Ben Carson, the retired neurosurgeon who’s had an illustrious career in medicine but little formal background in housing policy, defended his qualifications Thursday to lead the Department of Housing and Urban Development, as he sought Senate approval during his confirmation hearing.
Carson, testifying before the Senate Banking Committee, cited his personal story as he explained his familiarity with the core issues that HUD — an agency with 8,300 employees and a nearly $50 billion budget — handles. He recalled his childhood in inner-city Detroit and being raised by a single mother who worked as a “domestic” because she had just a third-grade education.
“We had no place to live … so I have actually in my life understood what housing insecurity was,” he told lawmakers.
He also cited the insight he gained from being involved in community programs during his time as head of pediatric neurosurgery at Johns Hopkins Children’s Center in Baltimore.
Carson did not read from prepared remarks during Thursday’s hearing — which may have been due to claims that certain passages were plagiarized. According to The Washington Post, Carson’s written statement contained large sections lifted from a 2008 report from the Robert Wood Johnson Foundation.
A Trump transition spokeswoman told the paper the text in his written statement — normally entered into the official congressional record — was “an error.”
It is not the first time Carson has faced such allegations. In 2015, he issued an apology for failing to properly attribute parts of his 2012 book, “America the Beautiful,” according to ABC News.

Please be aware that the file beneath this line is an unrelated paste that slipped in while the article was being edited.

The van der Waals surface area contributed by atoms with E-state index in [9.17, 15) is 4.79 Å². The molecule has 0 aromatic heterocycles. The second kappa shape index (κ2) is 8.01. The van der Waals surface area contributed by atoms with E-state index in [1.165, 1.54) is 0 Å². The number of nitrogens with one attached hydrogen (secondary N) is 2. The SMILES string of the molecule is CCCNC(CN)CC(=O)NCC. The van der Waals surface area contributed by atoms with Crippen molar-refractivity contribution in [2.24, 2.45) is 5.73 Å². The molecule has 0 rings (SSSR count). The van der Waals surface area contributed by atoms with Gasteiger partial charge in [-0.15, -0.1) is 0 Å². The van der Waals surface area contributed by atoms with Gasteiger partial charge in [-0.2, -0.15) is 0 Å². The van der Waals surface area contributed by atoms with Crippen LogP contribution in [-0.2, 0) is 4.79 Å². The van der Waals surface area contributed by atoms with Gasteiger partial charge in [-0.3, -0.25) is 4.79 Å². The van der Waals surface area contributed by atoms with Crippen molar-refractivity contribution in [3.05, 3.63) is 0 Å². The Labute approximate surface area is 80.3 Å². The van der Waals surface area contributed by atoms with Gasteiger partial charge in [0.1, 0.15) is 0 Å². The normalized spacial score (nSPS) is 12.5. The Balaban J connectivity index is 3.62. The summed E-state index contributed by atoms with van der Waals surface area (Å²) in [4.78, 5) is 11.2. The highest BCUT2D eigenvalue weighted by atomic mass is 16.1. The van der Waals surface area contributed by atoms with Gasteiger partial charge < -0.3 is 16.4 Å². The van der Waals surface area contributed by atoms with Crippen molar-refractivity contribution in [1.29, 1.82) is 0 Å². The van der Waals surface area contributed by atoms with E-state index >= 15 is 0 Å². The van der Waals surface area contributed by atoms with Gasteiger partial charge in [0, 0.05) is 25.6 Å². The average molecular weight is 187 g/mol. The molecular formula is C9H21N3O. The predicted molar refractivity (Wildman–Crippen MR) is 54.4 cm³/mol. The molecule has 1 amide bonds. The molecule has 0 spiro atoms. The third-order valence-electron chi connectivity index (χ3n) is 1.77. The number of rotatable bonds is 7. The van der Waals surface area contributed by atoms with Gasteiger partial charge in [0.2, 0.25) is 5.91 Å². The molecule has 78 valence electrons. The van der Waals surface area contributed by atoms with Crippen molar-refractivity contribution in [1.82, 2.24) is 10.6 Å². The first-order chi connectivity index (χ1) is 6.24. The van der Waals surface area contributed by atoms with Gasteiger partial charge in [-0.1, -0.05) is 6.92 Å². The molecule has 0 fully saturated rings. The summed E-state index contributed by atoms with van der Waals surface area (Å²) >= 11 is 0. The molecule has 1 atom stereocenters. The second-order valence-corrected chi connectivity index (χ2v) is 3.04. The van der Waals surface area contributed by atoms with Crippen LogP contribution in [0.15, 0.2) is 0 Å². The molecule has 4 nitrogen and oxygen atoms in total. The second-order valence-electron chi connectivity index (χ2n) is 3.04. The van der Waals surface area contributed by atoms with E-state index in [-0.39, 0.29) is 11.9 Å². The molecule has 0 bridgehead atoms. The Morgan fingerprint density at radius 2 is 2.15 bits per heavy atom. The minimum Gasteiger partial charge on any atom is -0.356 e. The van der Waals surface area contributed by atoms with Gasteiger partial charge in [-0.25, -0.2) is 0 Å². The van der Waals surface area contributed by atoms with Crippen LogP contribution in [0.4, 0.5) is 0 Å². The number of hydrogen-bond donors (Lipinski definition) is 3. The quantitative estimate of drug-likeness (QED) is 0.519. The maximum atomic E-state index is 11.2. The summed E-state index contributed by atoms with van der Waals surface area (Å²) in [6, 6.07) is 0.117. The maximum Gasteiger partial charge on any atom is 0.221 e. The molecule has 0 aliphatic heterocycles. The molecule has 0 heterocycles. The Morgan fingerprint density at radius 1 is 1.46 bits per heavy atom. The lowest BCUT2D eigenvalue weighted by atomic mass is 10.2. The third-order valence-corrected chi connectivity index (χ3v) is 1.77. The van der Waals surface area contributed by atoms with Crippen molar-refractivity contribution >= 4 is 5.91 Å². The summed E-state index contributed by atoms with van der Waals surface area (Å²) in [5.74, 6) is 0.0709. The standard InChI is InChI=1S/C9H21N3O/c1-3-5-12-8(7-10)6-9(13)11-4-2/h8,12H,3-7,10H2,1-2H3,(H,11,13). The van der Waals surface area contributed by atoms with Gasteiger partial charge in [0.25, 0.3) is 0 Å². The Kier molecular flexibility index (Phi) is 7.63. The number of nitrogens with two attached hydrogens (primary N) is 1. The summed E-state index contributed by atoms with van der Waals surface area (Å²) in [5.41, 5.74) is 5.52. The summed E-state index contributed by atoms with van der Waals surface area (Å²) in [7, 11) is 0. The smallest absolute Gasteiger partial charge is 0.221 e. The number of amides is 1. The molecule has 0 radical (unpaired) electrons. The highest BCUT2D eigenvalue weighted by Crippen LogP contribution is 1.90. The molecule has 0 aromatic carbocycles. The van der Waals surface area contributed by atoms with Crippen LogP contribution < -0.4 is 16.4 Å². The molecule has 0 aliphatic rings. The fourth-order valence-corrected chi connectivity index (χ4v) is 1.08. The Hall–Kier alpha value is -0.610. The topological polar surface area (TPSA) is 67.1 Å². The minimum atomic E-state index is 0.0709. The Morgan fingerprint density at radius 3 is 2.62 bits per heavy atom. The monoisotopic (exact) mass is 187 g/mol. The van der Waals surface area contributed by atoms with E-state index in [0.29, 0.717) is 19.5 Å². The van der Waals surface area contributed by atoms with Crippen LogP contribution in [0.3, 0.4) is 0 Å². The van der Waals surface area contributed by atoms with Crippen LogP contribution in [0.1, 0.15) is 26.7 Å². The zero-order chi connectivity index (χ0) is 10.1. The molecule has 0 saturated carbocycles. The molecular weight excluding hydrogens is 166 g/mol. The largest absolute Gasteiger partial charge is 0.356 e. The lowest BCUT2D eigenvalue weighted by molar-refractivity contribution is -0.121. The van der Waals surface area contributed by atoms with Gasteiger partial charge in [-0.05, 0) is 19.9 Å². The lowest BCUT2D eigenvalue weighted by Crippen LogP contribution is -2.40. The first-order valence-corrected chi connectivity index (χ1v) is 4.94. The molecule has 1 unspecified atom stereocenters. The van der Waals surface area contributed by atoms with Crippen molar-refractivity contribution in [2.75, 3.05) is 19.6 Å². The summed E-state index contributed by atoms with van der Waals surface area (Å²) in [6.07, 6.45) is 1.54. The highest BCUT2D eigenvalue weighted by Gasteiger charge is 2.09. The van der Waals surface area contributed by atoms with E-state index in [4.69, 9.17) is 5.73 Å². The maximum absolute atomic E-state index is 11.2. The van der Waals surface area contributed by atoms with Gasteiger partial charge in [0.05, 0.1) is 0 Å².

Prior to the hearing, Democrats repeatedly raised questions about Carson’s fitness to manage a large bureaucracy given his lack of government experience. Carson faced similar questions during his 2016 Republican presidential primary run.
Massachusetts Sen. Elizabeth Warren sent him a letter earlier this week with 35 questions ranging from whether he saw veteran homelessness as a HUD priority to whether he believed the “scientific consensus that the earth is warming due to C02 and other greenhouse gas emissions.”
In one of the few tense moments Thursday, Warren grilled Carson on issues unrelated to his resume — on Donald Trump and his family’s real estate interests.
“Can you assure me that not a single taxpayer dollar you give out will financially benefit the president-elect or his family?” asked Warren, who noted the billions of dollars in grants and loans issued annually by HUD.
“It will not be my intention to do anything to benefit [Trump],” Carson responded.
Warren pressed Carson for a yes or no answer. Carson argued he would not withhold funds from a program simply because a company with ties to Trump may be involved, particularly if that program might benefit low-income Americans.
“If there happens to be an extraordinary program that’s working for millions of people, and it turns out that someone that you’re targeting is going to gain $10 from it, am I going to say, ‘No, the rest of you Americans can’t have it?’” he asked.
Visibly frustrated, Warren asserted he could not “assure us that HUD money — not of $10 varieties but of multimillion-dollar varieties — will not end up in the president-elect’s pockets.”
Prior to the hearing, four former HUD secretaries who served in Republican and Democratic administrations released a letter of support for Carson.
“Some of us came in with deep housing experience while others had to learn it,” said the letter.
Carson pledged he would go on a listening tour beginning at HUD itself and then across the country to “hear from the actual people with boots on the ground.”
The Congressional LGBT Equality Caucus urged senators to reject the nominee because of “repugnant and ignorant statements regarding the LGBT community, particularly transgender individuals.”
Ranking Democratic Sen. Sherrod Brown of Ohio said Carson’s “appointment raises real questions about how serious” Trump is to “actually getting anything done” regarding housing.
In the hearing’s opening round, Brown asked Carson directly about his commitment to housing discrimination laws given past remarks.
“Of course I would enforce the laws of the land,” stated Carson, who added that “what I have mentioned in the past is that no one gets extra rights.”